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From: Stefan Seefeld (seefeld_at_[hidden])
Date: 2007-03-01 09:38:54

Philippe Vaucher wrote:
> Hello,
> Well, the subject says it all ;)
> This question comes because boost::signal's documentation says it's not
> thread safe, but I have trouble finding exactly why it isn't.
> Let's look the following example:
> Each thread is connected to the same signal, then the signal is emmited, and
> each threads receives the message.... Why would this not be thread safe ?

You use 'thread' in a very lose way here. There is a 'thread' as seen by the
OS, i.e. an execution entity processing some code, and there is are two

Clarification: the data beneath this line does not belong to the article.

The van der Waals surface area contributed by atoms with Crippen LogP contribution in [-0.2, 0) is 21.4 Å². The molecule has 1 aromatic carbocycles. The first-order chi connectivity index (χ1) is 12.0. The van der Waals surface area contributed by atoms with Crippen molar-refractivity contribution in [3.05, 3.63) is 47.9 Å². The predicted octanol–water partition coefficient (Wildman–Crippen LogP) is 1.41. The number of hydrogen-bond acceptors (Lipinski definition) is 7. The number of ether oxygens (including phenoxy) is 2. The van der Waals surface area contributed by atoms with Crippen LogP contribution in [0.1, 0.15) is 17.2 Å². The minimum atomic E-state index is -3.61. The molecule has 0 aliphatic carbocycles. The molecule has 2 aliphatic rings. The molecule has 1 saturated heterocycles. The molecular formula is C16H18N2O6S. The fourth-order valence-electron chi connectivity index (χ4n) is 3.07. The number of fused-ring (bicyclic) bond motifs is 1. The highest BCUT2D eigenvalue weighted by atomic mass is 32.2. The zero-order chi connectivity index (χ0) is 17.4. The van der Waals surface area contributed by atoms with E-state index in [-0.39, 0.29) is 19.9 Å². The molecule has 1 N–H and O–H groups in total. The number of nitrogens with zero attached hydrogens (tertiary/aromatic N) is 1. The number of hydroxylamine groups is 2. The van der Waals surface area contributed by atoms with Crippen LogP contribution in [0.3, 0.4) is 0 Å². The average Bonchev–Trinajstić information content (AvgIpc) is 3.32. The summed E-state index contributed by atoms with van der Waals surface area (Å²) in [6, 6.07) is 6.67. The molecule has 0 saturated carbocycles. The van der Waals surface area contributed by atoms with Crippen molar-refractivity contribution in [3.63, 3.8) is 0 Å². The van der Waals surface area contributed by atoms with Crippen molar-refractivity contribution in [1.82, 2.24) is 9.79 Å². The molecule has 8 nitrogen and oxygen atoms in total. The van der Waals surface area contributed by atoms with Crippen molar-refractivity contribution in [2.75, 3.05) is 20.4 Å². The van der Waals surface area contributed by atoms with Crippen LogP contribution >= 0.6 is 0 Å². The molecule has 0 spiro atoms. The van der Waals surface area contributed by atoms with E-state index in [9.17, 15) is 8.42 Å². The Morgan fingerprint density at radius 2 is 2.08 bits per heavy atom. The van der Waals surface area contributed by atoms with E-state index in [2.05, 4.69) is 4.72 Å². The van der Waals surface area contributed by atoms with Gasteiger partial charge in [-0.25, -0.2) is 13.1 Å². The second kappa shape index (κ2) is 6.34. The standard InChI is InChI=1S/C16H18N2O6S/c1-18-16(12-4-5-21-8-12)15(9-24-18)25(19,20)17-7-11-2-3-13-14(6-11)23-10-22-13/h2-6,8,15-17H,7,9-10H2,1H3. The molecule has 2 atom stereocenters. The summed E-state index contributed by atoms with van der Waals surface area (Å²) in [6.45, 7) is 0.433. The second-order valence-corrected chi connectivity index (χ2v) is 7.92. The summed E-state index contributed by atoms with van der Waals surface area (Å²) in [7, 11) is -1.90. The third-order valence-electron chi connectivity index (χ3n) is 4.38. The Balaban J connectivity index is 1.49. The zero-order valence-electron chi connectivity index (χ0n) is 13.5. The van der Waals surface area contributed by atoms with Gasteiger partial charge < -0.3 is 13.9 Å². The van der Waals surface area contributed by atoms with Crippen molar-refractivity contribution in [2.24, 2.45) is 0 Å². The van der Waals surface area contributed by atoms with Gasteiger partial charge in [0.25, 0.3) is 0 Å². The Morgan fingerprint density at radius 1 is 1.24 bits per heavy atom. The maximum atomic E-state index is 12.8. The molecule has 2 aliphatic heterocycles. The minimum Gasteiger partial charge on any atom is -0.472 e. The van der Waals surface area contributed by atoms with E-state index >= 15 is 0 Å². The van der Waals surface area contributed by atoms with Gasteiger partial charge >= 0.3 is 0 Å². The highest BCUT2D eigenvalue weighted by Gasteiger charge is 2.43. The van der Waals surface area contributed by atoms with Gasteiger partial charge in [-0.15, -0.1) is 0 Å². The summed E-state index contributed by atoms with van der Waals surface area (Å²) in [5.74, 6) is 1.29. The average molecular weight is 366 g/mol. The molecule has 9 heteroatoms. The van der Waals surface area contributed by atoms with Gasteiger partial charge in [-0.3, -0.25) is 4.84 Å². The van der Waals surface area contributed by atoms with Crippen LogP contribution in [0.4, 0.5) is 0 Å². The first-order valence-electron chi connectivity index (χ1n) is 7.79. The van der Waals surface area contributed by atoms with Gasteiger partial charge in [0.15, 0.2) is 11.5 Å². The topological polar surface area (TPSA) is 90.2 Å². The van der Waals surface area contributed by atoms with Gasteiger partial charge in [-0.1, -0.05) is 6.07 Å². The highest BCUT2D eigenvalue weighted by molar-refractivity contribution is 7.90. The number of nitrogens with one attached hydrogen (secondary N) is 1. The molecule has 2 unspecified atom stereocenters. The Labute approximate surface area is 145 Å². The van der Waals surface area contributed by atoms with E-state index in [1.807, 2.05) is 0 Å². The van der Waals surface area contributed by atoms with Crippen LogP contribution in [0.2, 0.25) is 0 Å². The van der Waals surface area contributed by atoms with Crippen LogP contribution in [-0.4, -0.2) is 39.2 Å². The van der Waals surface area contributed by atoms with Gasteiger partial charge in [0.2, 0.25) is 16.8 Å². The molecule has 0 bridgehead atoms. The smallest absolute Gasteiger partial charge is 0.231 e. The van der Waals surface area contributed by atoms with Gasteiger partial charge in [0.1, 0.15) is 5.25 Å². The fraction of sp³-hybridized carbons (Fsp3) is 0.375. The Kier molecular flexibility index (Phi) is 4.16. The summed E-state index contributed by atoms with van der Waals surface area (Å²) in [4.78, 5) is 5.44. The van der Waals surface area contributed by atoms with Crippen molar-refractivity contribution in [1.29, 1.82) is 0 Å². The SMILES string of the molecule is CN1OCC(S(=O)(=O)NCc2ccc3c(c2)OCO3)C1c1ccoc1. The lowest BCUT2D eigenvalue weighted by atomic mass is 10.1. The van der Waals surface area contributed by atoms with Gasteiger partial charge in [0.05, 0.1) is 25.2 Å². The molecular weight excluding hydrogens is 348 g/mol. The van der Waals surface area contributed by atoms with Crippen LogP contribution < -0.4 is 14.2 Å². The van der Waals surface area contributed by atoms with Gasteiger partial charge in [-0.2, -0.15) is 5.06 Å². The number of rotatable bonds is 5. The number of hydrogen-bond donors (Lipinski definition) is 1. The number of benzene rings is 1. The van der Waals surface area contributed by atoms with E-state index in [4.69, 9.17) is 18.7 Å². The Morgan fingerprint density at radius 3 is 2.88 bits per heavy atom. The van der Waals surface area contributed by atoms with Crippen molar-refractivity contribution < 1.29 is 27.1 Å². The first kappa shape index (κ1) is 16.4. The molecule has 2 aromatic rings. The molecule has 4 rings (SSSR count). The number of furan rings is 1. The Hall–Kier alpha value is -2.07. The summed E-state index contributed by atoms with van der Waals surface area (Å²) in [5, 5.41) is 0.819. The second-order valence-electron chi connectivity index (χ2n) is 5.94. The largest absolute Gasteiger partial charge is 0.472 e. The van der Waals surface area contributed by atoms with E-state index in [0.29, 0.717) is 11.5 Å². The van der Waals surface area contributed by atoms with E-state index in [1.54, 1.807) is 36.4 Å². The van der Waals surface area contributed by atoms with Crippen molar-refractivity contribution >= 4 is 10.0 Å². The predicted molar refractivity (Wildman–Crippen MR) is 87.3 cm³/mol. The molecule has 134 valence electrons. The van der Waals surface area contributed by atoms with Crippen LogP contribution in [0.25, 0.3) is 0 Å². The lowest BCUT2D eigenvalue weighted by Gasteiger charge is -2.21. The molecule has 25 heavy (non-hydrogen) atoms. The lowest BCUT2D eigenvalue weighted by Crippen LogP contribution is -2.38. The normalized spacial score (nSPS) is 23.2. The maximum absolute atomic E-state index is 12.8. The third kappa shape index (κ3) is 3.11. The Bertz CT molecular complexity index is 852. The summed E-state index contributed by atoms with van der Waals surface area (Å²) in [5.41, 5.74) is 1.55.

'thread' types ('thread1' and 'thread2') you use.

In your description above you seem to refer to those types as 'threads',
not to the execution entities.

The point is, the 'threads of execution' don't 'receive the message', as
the 'slot()' methods are executed in the main thread. However, as you check
the value of 'finished' in other 'threads of execution', you have to protect
access to it by a mutex. For example:

struct thread1
  thread1() : finished_(false) {}
  void operator()()
    while (true)
      scoped_lock lock(mutex_);
      if (finished_) return;
  void slot()
    scoped_lock lock(mutex_);
    finished_ = true;

  bool fininshed_;
  mutex mutex_;


      ...ich hab' noch einen Koffer in Berlin...

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